The alteration of at least one of the ERG phases in 100% of the patients in this study conflicted with the data in the literature(5,16) and can be explained by the fact that, at the time of the examinations, full-field ERG was one of the few tests available for diagnosis in our country. Thus, patients in the initial stages may not have been diagnosed early by other methods and were then diagnosed by the full-field ERG. The patients included in this study showed large retinal areas of macular atrophy that were a particular feature of this sample, which may explain altered ERG(19).
Another relevant fact was that the alteration of both photopic and scotopic stages in the majority of patients showed that most of this sample had cones and rods dysfunction. This may be another sign of advanced disease, as the first abnormalities to be detected in Stargardt disease are cone-selective (e.g., decreased amplitude of the photopic b-wave). On the other hand, deep and generalized alterations of the photopic and scotopic phases are present in the late course of the disease(30).
As an example of the variation in ERG results according to the evolutionary stages of the disease, authors(16) performed ERG in 162 patients categorized following the Fishman classification and demonstrated that in Stage 1, 26% of the patients presented subnormal amplitude in the simple flash photopic step and 32% presented subnormal response to the flicker; for the scotopic phase, 19% of the patients presented subnormal response at the rod response and the maximum response steps. In Stages 2 and 3, there was a higher prevalence of b-waves with subnormal amplitudes in the photopic and scotopic phases, and all patients in stage 4 presented alterations in the ERG results.
There are currently tests capable of allowing earlier detection of intraretinal changes, such as optical coherence tomography (OCT) and multifocal ERG(24), as full-field ERG is usually normal at the onset of disease manifestations. However, full-field ERG provides relevant clinical information regarding the severity of the disease and maintains an important prognostic value, because patients with higher central scotoma progression rates had significantly worse scotopic b-wave amplitudes(27).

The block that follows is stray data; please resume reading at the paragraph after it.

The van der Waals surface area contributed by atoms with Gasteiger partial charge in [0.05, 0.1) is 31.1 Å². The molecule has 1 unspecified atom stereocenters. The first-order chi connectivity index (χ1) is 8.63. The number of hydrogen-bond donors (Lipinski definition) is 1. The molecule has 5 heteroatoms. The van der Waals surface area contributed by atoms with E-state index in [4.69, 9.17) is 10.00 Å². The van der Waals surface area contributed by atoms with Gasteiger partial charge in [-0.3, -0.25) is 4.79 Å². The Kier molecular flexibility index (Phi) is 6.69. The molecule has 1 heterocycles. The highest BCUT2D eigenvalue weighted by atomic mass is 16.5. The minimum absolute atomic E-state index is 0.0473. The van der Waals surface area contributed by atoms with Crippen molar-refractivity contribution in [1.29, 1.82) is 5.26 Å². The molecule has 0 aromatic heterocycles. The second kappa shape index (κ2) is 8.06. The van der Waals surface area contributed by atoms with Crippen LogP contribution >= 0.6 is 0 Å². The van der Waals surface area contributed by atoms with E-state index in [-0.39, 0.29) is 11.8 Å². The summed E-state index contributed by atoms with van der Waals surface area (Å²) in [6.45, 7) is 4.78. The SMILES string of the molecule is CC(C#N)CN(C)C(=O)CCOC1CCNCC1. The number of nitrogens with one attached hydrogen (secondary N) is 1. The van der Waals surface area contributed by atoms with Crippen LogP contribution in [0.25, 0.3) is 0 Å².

A limitation of this study is that fluorescein angiography was not performed; as previously described, this exam is altered in the great majority of the patients who have the disease and therefore would improve the diagnostic capacity. Another limitation is that many patients were referred from other services for just performance of the ERG, making it impossible to analyze all the medical records of the patients with suspected Stargardt disease who were assessed at the hospital. The retrospective nature of the study also made it impossible for patients to be classified in stages according to the alterations present in the fundoscopy.
There is no current treatment available for Stargardt disease, although stem cells, gene therapy, and other interventions have been studied. Thus, the delineation of the clinical profile of these patients is important as a first step, so that new prospective studies taking into account new technologies and genetic mutation analysis can be performed. Unfortunately, none of the aforementioned therapies has yet been able to safely and effectively treat a considerable number of patients(9).
In the patients in this study, the majority presented within the first or second decade of life, VA was quite variable, and the main findings at fundoscopy were beaten-bronze reflex, posterior pole spots associated with macular alteration, and RPE atrophy. The typical fundus appearance of Stargardt disease and altered ERG were more frequent because of the delayed diagnosis.
The authors concluded that the findings of this study corroborate the literature, and that it is important to combine clinical approaches and different modality tests to enhance diagnostic capacity.
We would like to thank our colleague Igor Henrique Morais for support in the revision and translation of this article.
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Submitted for publication:
November 28, 2018.
Accepted for publication: July 7, 2020.
Approved by the following research ethics committee: Hospital de Clínicas da Universidade Federal do Paraná (CEP/HC/UFPR): CAAE 24561313.3.0000.0096.
Funding: This study received no specific financial support.
Disclosure of potential conflicts of interest: None of the authors have any potential conflicts of interest to disclose.